If you had some other symptoms, such as pain, swelling, or a fever then it would be a true dental emergency. I wouldn’t be too upset at your dentist. He is having you come in first thing in the morning. They’ll make you a priority. They do understand how important it is and will place a new temporary.

It’s not uncommon for a temporary crown to break. They aren’t as strong as their permanent replacements. Now, if your dentist would have said see you in a week, then I would have said he’s being neglectful. Seeing you first thing in the morning sounds like he cares.

I know you’re worried. It’s scary being the patient and having something not go according to plan. But, just sleeping overnight won’t damage the natural tooth which is there. Your dentist wouldn’t put you at risk.

Just don’t take any unnecessary risks like eating on the damaged tooth.

This blog is brought to you by Dr. Kevin Peck.



Why won’t my insurance cover all porcelain crowns?

I wanted to get an all porcelain crown, especially because it is on my front tooth, but my insurance will only cover metal based ones. Do you know why?

Sara L. – Kentucky


Insurance companies generally only want to pay for the bare bones treatment. In your case, that will mean a crown with a metal foundation. That doesn’t mean you can’t get the crown you want.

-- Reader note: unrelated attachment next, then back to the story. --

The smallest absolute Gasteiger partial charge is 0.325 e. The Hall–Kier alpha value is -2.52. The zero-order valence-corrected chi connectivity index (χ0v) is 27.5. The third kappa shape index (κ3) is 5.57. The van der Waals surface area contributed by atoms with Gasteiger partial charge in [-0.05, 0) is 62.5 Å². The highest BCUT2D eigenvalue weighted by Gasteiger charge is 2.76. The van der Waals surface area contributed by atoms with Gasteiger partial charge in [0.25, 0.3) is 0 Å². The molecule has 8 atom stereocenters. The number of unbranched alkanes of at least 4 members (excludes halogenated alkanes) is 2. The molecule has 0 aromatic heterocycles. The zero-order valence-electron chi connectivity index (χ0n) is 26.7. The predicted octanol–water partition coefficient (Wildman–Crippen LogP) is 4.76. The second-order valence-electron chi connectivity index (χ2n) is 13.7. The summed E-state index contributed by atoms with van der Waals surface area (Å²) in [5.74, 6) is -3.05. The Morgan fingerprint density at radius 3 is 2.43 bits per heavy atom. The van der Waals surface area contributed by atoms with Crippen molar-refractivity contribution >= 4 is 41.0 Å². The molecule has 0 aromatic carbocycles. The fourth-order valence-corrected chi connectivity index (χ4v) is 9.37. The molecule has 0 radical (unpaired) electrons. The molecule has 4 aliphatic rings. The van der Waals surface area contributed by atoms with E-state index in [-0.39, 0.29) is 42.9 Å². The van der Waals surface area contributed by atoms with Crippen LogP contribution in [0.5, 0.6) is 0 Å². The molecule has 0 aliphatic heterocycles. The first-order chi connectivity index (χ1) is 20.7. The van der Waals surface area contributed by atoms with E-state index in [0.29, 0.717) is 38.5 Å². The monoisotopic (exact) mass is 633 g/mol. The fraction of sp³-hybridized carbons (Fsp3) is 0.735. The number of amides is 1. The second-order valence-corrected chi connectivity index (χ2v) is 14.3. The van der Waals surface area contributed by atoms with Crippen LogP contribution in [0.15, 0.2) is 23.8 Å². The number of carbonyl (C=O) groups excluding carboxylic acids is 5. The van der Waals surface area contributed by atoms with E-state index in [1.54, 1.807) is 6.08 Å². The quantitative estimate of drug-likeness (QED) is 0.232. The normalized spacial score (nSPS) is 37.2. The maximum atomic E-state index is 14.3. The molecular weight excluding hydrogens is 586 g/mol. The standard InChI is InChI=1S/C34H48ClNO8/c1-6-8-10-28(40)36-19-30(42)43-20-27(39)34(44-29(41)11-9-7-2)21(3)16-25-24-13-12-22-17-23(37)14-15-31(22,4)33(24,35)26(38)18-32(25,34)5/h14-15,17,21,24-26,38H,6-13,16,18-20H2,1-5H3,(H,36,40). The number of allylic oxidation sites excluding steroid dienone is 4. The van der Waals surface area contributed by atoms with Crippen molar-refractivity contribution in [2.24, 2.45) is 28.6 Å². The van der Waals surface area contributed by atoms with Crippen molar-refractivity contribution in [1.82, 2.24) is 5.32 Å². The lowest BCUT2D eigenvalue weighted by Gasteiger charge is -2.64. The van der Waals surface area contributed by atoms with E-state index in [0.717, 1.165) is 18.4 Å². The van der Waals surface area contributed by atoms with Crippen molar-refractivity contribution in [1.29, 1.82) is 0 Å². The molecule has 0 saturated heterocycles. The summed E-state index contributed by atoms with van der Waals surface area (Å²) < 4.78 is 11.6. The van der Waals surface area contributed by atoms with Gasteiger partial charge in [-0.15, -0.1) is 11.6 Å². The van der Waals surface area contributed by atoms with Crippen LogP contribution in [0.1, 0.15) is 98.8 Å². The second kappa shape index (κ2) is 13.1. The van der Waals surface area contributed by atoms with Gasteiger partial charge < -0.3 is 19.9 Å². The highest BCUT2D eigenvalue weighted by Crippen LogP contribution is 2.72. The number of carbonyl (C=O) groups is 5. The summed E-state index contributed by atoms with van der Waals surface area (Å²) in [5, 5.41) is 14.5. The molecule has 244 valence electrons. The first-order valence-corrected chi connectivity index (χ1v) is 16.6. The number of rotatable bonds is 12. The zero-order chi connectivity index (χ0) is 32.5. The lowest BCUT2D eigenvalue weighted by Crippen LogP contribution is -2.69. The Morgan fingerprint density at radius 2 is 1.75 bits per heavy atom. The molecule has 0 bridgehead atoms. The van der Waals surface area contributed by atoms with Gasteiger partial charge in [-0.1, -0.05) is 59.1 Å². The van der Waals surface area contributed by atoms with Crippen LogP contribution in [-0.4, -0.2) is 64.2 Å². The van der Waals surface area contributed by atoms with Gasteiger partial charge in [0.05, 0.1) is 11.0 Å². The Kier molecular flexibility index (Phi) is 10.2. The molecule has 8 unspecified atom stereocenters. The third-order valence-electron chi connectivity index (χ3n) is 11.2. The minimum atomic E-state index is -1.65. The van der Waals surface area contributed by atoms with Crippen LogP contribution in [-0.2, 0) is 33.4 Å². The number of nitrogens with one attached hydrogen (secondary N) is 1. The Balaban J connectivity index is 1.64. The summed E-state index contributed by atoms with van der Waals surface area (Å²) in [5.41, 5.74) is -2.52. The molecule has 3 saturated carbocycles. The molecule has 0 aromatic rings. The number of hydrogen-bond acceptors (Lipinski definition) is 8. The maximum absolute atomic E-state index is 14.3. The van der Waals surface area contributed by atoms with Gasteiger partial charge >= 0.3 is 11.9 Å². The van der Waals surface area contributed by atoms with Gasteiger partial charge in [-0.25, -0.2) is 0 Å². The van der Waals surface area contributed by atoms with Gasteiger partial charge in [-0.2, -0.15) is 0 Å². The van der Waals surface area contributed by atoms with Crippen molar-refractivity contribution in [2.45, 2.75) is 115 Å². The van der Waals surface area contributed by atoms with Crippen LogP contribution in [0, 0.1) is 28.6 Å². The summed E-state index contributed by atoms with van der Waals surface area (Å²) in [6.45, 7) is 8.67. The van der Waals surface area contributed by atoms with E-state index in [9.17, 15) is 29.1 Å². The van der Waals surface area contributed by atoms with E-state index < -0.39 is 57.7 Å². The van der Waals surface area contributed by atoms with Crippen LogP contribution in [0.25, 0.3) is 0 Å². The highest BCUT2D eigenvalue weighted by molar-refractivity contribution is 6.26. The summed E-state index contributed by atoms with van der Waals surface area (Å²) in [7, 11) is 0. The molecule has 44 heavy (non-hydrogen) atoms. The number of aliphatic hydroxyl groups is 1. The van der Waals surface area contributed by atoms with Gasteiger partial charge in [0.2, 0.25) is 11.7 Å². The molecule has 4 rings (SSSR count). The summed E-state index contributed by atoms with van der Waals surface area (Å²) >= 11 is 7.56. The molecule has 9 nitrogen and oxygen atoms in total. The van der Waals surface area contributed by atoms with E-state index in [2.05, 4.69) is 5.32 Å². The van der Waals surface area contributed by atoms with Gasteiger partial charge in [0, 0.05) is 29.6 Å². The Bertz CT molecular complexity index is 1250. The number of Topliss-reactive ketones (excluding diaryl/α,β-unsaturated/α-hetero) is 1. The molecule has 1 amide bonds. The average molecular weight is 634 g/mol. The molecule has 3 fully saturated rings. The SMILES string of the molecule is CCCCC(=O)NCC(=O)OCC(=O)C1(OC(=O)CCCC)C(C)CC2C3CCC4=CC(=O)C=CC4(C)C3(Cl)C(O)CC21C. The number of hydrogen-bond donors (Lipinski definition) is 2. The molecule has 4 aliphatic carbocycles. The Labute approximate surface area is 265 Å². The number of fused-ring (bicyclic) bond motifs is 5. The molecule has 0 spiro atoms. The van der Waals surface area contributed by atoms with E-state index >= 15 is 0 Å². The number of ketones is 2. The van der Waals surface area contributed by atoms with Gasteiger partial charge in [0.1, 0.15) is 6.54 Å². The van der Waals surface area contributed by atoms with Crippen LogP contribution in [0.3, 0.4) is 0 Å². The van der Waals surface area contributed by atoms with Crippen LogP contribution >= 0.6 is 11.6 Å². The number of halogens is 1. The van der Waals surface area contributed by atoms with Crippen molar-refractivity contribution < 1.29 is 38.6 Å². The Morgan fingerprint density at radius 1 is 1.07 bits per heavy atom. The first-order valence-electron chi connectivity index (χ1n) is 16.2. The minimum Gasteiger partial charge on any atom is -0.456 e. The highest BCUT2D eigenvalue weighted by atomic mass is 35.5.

Your dentist will likely let you upgrade to the all-porcelain crown and just charge you the difference from your insurance. If he’s an affordable dentist, then he (or she) will have payment plan options for you.

Good luck with your crown. And, you’re right, on a front tooth you’ll want an all-porcelain crown. It will be much more natural looking.

This blog is brought to you by Phoenix Dentist Dr. Kevin Peck.

Fixing mis-shapen teeth

My teeth are shaped kind of funny. If I got dental crowns on them, would it fix them?

Andrew- Kentucky


Have you considered getting Lumineers? They are able to change the shape color and size of your teeth. The reason I am suggesting those instead of dental crowns is because of the amount of tooth structure that is required to be removed for crowns.

When you get dental crowns, your teeth have to be ground down quite a bit to make room for the crowns. With Lumineers, you only have to shave just a minimal amount of tooth structure.

This blog is brought to you by Phoenix Dentist Dr. Kevin Peck.

Brown Stains from Perioplus